The Research-Product Gap

Bernhard Kappe
Bernhard Kappe

This post was previously on the Pathfinder Software site. Pathfinder Software changed its name to Orthogonal in 2016. Read more.

What I will talk about at DRC is the ‘research-product’ gap. I just gave a talk at the Stanford D School about some of these issues. I discussed the research-product gap. This didn’t concern them. I said that if they were not interested in how their work got into a product, they were wasting their time.

“And they said, ‘We’re just doing the research, we’re not responsible for the product.’ And that’s the problem (even with you folks at the Institute of Design). You guys do the research – who does the product? And you complain, ‘Why don’t they ever take our brilliant ideas and make them into products?’

“If you look back in history to before design research existed and take the lightbulb, the telephone, the automobile, television, radio—none of those came out of design research. I challenge people to give me a counterexample. Give me one major breakthrough that came because of design research – nobody has yet succeeded.”

Don Norman, Nielsen Norman Group

DN: No – It’s the way to come up with new uses, and modifications to things that exist. The important breakthroughs, which only happen every couple of years, never come out of design research. If you look back in history to before design research existed and take the light bulb, the telephone, the automobile, television, radio; none of those came out of design research.

[Verganti, Design Driven Innovation]

But Apple usually leads the way. I think the iPad is going to dramatically affect the design of laptops. It’s interesting what it does not have. For example, no external storage: it assumes that we’re all living in the cloud. The iPad isn’t really about production, it’s about consumption, entertainment and watching.

That said, the thing that intrigues me most about the iPad is the iWork suite. A spreadsheet, presentation tool, and word processor, all controlled with your finger. And they did it very nicely from what I can tell. Obviously, none of us have used it yet, but I think that’s going to be a major change. People think it’s killing e-books, but really it’s killing laptops.

DN: Inventors are the creative ones, and it’s almost always driven by some new technology. They see it and wonder if they could use it, so they create something. Sometimes it’s something they need for themselves, and they think everybody will too, or they build it just because they can. Most of these fail, but occasionally they don’t, and then design researchers can come along to find the real use and also make it work better. Often these inventions are only usable by the very dedicated early adopter.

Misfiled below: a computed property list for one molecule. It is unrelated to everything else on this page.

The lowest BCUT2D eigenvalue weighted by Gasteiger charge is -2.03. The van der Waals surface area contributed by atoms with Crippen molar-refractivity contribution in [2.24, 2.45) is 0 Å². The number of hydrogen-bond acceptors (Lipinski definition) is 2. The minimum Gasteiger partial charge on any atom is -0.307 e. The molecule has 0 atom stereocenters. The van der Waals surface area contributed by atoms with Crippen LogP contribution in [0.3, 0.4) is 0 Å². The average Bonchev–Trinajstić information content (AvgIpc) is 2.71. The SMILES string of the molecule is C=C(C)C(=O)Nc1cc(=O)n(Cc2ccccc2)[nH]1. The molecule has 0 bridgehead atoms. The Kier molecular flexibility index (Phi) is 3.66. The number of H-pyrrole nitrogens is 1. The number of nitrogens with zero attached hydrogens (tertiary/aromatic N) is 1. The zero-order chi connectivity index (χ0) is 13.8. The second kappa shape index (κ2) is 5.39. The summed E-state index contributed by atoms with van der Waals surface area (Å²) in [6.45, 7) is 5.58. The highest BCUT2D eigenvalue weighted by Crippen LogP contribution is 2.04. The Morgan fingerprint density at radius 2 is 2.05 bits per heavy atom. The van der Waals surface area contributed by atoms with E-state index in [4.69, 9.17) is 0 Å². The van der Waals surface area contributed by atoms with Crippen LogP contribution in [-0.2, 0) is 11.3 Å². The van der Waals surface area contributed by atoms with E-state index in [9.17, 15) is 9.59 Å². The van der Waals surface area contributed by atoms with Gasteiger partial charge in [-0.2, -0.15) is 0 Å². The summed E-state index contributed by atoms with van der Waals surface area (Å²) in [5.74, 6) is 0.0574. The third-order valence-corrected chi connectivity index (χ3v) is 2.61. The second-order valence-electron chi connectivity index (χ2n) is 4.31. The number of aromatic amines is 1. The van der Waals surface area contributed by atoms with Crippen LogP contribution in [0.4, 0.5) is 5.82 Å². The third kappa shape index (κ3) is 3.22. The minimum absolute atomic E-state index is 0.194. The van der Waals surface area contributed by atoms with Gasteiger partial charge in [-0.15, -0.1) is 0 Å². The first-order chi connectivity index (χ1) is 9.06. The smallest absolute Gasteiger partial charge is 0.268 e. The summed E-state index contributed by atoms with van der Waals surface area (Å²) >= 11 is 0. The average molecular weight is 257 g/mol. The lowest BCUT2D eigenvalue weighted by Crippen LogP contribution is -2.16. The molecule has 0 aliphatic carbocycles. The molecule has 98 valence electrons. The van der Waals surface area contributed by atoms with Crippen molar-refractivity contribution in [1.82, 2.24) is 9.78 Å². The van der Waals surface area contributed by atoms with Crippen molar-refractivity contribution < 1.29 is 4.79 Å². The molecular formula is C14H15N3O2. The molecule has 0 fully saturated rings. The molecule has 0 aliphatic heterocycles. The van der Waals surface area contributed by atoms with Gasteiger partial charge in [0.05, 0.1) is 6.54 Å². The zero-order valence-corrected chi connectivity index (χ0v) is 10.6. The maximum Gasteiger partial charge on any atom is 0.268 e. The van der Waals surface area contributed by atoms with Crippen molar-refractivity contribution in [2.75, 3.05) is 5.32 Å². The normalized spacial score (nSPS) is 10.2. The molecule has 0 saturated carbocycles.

My favorite story about Thomas Edison: he invented the phonograph and six months later he had a factory making them. He didn’t waste any time. But what was it for? He said he had invented the paperless office. It took a competitor to discover that the killer application was pre-recorded music by the great musicians of the day.

Gene Young: So inventions are this generative force that happens almost randomly, and once they’ve started to take shape, design research can come in and reconceptualize or refine them.

DN: Right. I’m not saying that’s the way it has to be, I’m just saying that’s the way it is. Maybe that will change in the future.

RD: So can you think of any people or companies who are bridging that gap?

DN: When I have this conversation with my friends, they always give me examples: XEROX PARC, Microsoft, IBM, Intel research labs. In my opinion, every one of those fails, they always have the same problem.

DN: That’s good, and that’s where design research is good, but it’s also consistent with my argument. That’s taking an existing product, seeing its flaws and making it better. I’m not arguing that design research is worthless – it’s extremely valuable for the transformation of an existing product – but it has its limits.

Design research is at its best when the product is out on the market and people are interacting with it. But anyway I’m part of the design research community, so if I’m going to go out and scold them in this way, it’s from a friend to a friend. Let’s think about what we’re doing and do it better.

Complexity is in the world, simplicity is in the head. The more you understand, the simpler things become. So the real trick is understanding.

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